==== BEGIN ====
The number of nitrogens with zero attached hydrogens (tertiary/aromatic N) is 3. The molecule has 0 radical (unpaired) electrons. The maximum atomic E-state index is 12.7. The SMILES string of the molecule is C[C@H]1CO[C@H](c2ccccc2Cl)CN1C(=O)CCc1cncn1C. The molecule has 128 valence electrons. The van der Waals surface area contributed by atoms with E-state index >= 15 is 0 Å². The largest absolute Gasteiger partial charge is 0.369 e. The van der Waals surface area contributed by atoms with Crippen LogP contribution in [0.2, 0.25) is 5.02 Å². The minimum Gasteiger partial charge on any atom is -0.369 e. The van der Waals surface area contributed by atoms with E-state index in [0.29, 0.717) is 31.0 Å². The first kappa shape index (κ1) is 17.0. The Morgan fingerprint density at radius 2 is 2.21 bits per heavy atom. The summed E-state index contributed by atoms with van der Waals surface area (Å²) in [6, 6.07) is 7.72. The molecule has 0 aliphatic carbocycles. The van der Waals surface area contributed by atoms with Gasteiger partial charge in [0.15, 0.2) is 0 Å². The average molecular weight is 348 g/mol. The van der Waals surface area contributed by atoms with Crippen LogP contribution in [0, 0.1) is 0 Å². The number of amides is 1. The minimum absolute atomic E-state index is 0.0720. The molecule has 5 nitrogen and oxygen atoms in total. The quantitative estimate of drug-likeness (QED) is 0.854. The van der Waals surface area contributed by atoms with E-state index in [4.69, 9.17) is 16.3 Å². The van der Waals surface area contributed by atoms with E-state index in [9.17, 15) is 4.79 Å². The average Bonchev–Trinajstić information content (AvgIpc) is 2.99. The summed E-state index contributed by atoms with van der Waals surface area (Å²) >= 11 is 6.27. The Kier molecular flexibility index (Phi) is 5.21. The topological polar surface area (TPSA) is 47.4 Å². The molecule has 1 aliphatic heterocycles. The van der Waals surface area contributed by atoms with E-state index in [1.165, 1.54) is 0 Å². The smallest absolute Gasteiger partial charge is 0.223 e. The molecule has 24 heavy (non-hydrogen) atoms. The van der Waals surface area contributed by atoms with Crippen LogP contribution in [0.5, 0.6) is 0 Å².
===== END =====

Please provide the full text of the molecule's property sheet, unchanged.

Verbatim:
The number of nitrogens with zero attached hydrogens (tertiary/aromatic N) is 3. The molecule has 0 radical (unpaired) electrons. The maximum atomic E-state index is 12.7. The SMILES string of the molecule is C[C@H]1CO[C@H](c2ccccc2Cl)CN1C(=O)CCc1cncn1C. The molecule has 128 valence electrons. The van der Waals surface area contributed by atoms with E-state index >= 15 is 0 Å². The largest absolute Gasteiger partial charge is 0.369 e. The van der Waals surface area contributed by atoms with Crippen LogP contribution in [0.2, 0.25) is 5.02 Å². The minimum Gasteiger partial charge on any atom is -0.369 e. The van der Waals surface area contributed by atoms with E-state index in [0.29, 0.717) is 31.0 Å². The first kappa shape index (κ1) is 17.0. The Morgan fingerprint density at radius 2 is 2.21 bits per heavy atom. The summed E-state index contributed by atoms with van der Waals surface area (Å²) in [6, 6.07) is 7.72. The molecule has 0 aliphatic carbocycles. The van der Waals surface area contributed by atoms with Gasteiger partial charge in [0.15, 0.2) is 0 Å². The average molecular weight is 348 g/mol. The van der Waals surface area contributed by atoms with Crippen LogP contribution in [0, 0.1) is 0 Å². The number of amides is 1. The minimum absolute atomic E-state index is 0.0720. The molecule has 5 nitrogen and oxygen atoms in total. The quantitative estimate of drug-likeness (QED) is 0.854. The van der Waals surface area contributed by atoms with E-state index in [4.69, 9.17) is 16.3 Å². The van der Waals surface area contributed by atoms with E-state index in [9.17, 15) is 4.79 Å². The average Bonchev–Trinajstić information content (AvgIpc) is 2.99. The summed E-state index contributed by atoms with van der Waals surface area (Å²) >= 11 is 6.27. The Kier molecular flexibility index (Phi) is 5.21. The topological polar surface area (TPSA) is 47.4 Å². The molecule has 1 aliphatic heterocycles. The van der Waals surface area contributed by atoms with E-state index in [1.165, 1.54) is 0 Å². The smallest absolute Gasteiger partial charge is 0.223 e. The molecule has 24 heavy (non-hydrogen) atoms. The van der Waals surface area contributed by atoms with Crippen LogP contribution in [0.5, 0.6) is 0 Å².